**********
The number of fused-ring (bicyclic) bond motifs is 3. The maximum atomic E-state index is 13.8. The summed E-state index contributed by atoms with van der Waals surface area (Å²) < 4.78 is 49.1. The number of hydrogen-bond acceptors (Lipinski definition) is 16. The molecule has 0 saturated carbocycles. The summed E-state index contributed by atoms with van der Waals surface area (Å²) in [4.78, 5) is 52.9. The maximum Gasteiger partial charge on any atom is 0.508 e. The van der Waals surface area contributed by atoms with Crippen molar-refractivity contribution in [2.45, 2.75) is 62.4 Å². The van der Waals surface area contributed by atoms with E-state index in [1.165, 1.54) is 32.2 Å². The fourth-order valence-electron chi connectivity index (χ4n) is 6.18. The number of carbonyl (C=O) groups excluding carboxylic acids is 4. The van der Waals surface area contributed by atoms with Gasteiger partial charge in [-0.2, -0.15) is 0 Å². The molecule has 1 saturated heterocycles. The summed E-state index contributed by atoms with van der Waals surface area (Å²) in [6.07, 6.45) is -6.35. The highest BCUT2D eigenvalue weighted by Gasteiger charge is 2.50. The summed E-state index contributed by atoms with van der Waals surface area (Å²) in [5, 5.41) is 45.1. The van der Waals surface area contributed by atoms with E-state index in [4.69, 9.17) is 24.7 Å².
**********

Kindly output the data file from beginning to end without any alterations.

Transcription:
The number of fused-ring (bicyclic) bond motifs is 3. The maximum atomic E-state index is 13.8. The summed E-state index contributed by atoms with van der Waals surface area (Å²) < 4.78 is 49.1. The number of hydrogen-bond acceptors (Lipinski definition) is 16. The molecule has 0 saturated carbocycles. The summed E-state index contributed by atoms with van der Waals surface area (Å²) in [4.78, 5) is 52.9. The maximum Gasteiger partial charge on any atom is 0.508 e. The van der Waals surface area contributed by atoms with Crippen molar-refractivity contribution in [2.45, 2.75) is 62.4 Å². The van der Waals surface area contributed by atoms with E-state index in [1.165, 1.54) is 32.2 Å². The fourth-order valence-electron chi connectivity index (χ4n) is 6.18. The number of carbonyl (C=O) groups excluding carboxylic acids is 4. The van der Waals surface area contributed by atoms with Gasteiger partial charge in [-0.2, -0.15) is 0 Å². The molecule has 1 saturated heterocycles. The summed E-state index contributed by atoms with van der Waals surface area (Å²) in [6.07, 6.45) is -6.35. The highest BCUT2D eigenvalue weighted by Gasteiger charge is 2.50. The summed E-state index contributed by atoms with van der Waals surface area (Å²) in [5, 5.41) is 45.1. The van der Waals surface area contributed by atoms with E-state index in [4.69, 9.17) is 24.7 Å².